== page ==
That aside, your post is incredible. Obviously you have the experience being married to an INFJ, but it's still amazing to me because I've never seen an ESTP articulate an INFJ's emotional needs so accurately and so deeply, for that matter. It's not that ESTP's are not capable of that kind of understanding, they certainly are, but the types are complete opposites, and so your flexibility and willingness to understand the opposite point of view are really amazing. When I was first learning MBTI, I thought ESTPs and INFJs would be like oil and water, but it's really not like that at all. In fact, I get along well with pretty much all SP types (haven't really met any obvious ISTPs though, what are ISTP girls like? Or is that another thread? Haha).

  10. #90
    Senior Member ptgatsby's Avatar
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    Quote Originally Posted by Udog View Post
    This makes sense to me. Do you have any idea if marriage success rate increases the older someone waits until marriage, if you remove previous marriage from the picture?
    Yes... although I don't think it is linear. IIRC the advantages grow smaller some time in the mid twenties.

    For purposes of this thread, the ultimate question is, are INF_s likely to succumb to the obstacles you've mentioned?
    That's the issue I have. The research I have seen shows that NFs positively correlate to relationship satisfaction. Now, that doesn't mean that INFs don't self-report as unhappier than average (they could just be making their partner happier than average!)... but I have to question the premise. I couldn't find any support for it when I looked.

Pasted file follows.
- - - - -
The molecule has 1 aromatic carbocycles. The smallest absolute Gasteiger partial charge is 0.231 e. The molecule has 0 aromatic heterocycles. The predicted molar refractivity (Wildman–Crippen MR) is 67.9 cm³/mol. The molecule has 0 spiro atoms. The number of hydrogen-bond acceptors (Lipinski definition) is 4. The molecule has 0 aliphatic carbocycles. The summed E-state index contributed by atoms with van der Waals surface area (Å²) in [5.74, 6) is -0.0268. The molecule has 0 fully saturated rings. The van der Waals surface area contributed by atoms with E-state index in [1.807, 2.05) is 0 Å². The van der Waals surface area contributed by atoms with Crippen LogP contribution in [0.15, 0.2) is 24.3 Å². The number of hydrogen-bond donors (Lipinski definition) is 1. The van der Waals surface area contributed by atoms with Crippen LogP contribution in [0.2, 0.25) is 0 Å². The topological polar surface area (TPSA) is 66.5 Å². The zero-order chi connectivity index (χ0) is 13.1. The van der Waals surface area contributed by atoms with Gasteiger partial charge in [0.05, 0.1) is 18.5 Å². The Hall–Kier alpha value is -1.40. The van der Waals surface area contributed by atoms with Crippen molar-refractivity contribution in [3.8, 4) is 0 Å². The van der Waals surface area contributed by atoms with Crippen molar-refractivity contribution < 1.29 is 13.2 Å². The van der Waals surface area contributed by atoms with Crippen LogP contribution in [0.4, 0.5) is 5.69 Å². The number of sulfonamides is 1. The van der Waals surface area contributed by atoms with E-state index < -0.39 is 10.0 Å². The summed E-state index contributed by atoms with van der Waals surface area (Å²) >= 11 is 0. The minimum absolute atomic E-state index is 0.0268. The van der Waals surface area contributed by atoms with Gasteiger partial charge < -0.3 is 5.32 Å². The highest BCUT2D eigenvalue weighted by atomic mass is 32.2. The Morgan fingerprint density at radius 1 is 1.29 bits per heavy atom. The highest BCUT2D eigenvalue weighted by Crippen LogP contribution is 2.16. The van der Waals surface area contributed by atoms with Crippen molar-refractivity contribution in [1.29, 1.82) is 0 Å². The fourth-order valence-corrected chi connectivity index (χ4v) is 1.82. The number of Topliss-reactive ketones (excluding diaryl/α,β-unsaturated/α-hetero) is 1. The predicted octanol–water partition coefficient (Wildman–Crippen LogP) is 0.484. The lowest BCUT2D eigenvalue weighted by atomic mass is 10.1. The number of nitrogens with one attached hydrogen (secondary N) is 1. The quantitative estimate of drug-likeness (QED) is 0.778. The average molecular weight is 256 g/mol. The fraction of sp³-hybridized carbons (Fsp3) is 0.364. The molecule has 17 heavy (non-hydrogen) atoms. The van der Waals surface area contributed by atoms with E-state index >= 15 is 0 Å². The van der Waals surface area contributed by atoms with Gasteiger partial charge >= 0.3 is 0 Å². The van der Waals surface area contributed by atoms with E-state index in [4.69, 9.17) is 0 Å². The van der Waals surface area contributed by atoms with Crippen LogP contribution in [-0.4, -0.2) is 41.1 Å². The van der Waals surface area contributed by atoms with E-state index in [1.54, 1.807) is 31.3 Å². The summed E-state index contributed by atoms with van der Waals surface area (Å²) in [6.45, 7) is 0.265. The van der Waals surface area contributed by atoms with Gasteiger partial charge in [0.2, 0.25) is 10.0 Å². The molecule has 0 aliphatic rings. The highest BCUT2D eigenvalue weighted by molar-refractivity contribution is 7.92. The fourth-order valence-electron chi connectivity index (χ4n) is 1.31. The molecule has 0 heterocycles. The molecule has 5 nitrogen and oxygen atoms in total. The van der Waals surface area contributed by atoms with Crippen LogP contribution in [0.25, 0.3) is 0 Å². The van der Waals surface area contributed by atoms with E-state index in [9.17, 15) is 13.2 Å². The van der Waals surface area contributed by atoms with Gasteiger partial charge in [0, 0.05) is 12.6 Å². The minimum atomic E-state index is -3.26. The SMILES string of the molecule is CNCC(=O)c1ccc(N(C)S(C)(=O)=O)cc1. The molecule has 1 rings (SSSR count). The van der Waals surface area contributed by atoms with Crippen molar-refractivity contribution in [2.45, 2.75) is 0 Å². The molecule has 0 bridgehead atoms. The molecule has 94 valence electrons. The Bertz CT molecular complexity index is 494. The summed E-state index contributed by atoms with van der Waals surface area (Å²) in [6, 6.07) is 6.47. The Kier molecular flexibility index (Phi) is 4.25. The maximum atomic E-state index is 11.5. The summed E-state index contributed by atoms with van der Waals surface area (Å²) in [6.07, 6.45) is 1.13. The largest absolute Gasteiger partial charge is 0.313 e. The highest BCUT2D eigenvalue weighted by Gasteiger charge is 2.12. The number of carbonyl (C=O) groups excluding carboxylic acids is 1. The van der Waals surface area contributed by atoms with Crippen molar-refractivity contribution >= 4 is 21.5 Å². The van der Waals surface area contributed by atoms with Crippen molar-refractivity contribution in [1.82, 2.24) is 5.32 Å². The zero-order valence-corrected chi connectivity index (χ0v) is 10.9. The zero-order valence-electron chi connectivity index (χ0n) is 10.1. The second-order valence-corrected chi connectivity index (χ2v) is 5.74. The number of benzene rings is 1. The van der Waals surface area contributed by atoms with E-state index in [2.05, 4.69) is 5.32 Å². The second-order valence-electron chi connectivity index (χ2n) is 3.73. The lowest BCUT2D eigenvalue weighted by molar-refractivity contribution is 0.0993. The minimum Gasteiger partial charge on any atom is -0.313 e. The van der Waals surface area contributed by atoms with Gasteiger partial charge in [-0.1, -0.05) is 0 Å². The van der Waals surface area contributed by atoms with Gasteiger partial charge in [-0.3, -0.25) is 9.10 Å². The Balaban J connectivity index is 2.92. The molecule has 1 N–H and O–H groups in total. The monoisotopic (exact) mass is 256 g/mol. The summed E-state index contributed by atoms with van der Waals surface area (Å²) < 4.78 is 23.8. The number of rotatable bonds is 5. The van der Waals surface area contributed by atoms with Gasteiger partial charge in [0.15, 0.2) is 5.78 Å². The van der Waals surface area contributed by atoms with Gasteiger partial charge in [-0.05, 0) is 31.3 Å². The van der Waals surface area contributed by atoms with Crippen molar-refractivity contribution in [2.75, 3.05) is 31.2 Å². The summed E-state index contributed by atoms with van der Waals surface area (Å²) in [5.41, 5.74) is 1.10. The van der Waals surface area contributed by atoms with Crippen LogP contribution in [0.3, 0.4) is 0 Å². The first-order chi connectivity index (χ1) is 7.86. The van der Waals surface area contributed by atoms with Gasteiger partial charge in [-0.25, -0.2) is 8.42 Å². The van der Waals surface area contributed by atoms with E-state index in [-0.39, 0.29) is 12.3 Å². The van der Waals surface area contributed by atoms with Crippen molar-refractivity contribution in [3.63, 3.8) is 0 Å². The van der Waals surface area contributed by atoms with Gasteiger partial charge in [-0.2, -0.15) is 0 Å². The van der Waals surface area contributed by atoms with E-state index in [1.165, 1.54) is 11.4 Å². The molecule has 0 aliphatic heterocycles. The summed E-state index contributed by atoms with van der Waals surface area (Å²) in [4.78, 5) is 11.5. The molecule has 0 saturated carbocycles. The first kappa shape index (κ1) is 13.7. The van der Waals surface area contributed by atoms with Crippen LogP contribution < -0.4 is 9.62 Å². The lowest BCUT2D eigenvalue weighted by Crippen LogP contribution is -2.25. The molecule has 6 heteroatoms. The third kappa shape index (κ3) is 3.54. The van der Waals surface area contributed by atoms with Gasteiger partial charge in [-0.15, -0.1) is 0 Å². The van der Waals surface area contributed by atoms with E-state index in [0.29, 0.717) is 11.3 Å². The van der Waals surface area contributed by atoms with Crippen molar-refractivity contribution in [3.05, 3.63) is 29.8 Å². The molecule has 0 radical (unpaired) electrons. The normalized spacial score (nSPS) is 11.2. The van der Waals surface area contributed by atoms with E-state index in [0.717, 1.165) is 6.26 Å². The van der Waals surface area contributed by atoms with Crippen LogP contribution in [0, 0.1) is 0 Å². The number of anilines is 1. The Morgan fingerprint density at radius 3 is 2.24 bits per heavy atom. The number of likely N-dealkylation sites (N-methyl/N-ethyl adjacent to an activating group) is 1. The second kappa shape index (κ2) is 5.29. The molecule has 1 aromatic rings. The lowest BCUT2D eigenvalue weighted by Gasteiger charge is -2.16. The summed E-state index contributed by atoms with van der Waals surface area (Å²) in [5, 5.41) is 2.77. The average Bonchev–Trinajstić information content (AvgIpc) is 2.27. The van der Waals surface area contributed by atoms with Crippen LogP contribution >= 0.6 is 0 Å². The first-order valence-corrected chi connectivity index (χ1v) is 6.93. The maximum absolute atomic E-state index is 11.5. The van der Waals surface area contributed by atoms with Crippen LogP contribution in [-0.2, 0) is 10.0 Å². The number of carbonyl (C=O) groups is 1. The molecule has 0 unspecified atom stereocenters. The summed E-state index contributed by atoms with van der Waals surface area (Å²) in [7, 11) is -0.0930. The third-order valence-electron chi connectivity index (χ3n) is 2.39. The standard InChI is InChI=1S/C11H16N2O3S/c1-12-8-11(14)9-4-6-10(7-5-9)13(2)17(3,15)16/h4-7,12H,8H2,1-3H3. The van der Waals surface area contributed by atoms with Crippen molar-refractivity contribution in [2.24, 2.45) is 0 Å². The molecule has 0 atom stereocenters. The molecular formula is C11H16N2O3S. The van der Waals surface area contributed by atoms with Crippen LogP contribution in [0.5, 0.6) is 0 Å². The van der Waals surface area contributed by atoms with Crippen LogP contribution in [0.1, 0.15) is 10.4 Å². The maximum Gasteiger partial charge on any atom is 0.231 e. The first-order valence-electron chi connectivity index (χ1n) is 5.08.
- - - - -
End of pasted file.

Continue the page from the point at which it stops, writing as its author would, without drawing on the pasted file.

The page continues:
I can say things like, the INF_ is not as likely to desire to build the framework of communication. The INF_ is likely to focus solely on the passion, and fail on the business aspects. If an NF's values hits upon the big three, they are likely not going to compromise. If their partner will also not compromise, it will become a major source of unhappiness.
    All of which I agree is possible. I don't really know, least not directly. Nothing suggests that this is more relevant than other type issues... TJ dominance, or STP flight emotions, etc. Again, if anything, it tends to go the other way around with everything I have read. If this is true, it's most likely systemic, not specific to relationships, which means higher neuroticism (more negative emotions). However, the correlation here is almost entire absent, so I find that unusual as well. Now, this depends again on the study - self selection would be different than formal testing.

    I consider myself far from cynical (although I've had my moments!), and one of the most useful books I've ever read is You Can Negotiate Anything. I've drawn many of my views of relationship conflict resolution from the "Win-Win" negotiating tactics, in particular.
    Absolutely. That and game theory knowledge to engineer win-win situations is at the bottom of every successful relationship, learnt or not.

    It's not the agreeableness or the idealism that's the problem, it's that left unchecked they can lead to us sacrificing our own needs, which end in us being unhappy. I can easily see the thread's points and your points merging at the level of defining "needs".
    Right, I can see that. What I mean by this is that there are more positive outcomes (relative to the opposites) identified against the NF traits, as they apply to relationships. Can you think of an equivalent positive effect that the opposite has in relationships? STs, I mean.

    It's also one thing to say that idealism and the like can cause issues, it's another to say that they cause more internal disatisfaction than every other type. I completely agree that it can lead to issues... but I am skeptical that of all the traits that all types generally have, that is the most destructive one out there. (Again, if it is an internal thing, it should of shown up in other ways... but I haven't seen it. Possible to be specific to relationships? Always possible. Just... doubtful.)